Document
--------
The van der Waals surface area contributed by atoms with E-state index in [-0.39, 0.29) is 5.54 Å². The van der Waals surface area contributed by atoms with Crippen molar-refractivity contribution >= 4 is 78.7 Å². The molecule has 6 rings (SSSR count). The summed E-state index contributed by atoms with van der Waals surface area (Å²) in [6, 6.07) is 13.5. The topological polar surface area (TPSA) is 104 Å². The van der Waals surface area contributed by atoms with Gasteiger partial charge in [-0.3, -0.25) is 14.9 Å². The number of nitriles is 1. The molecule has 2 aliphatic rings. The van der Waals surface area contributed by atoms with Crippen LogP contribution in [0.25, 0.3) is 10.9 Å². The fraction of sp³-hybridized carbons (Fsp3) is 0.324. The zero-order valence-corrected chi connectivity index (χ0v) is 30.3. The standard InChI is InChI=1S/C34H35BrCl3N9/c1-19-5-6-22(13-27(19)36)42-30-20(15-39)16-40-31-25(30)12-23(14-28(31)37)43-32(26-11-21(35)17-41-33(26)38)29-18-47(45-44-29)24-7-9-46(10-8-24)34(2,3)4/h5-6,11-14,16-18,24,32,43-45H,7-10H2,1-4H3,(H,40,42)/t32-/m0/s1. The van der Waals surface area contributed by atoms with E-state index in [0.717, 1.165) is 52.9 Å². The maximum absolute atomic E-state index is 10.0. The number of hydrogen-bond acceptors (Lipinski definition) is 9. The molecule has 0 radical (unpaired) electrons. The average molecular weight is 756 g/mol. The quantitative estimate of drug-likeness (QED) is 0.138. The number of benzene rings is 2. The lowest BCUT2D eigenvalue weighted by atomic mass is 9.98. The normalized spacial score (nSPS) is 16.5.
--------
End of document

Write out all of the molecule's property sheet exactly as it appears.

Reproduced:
The van der Waals surface area contributed by atoms with E-state index in [-0.39, 0.29) is 5.54 Å². The van der Waals surface area contributed by atoms with Crippen molar-refractivity contribution >= 4 is 78.7 Å². The molecule has 6 rings (SSSR count). The summed E-state index contributed by atoms with van der Waals surface area (Å²) in [6, 6.07) is 13.5. The topological polar surface area (TPSA) is 104 Å². The van der Waals surface area contributed by atoms with Gasteiger partial charge in [-0.3, -0.25) is 14.9 Å². The number of nitriles is 1. The molecule has 2 aliphatic rings. The van der Waals surface area contributed by atoms with Crippen LogP contribution in [0.25, 0.3) is 10.9 Å². The fraction of sp³-hybridized carbons (Fsp3) is 0.324. The zero-order valence-corrected chi connectivity index (χ0v) is 30.3. The standard InChI is InChI=1S/C34H35BrCl3N9/c1-19-5-6-22(13-27(19)36)42-30-20(15-39)16-40-31-25(30)12-23(14-28(31)37)43-32(26-11-21(35)17-41-33(26)38)29-18-47(45-44-29)24-7-9-46(10-8-24)34(2,3)4/h5-6,11-14,16-18,24,32,43-45H,7-10H2,1-4H3,(H,40,42)/t32-/m0/s1. The van der Waals surface area contributed by atoms with E-state index in [0.717, 1.165) is 52.9 Å². The maximum absolute atomic E-state index is 10.0. The number of hydrogen-bond acceptors (Lipinski definition) is 9. The molecule has 0 radical (unpaired) electrons. The average molecular weight is 756 g/mol. The quantitative estimate of drug-likeness (QED) is 0.138. The number of benzene rings is 2. The lowest BCUT2D eigenvalue weighted by atomic mass is 9.98. The normalized spacial score (nSPS) is 16.5.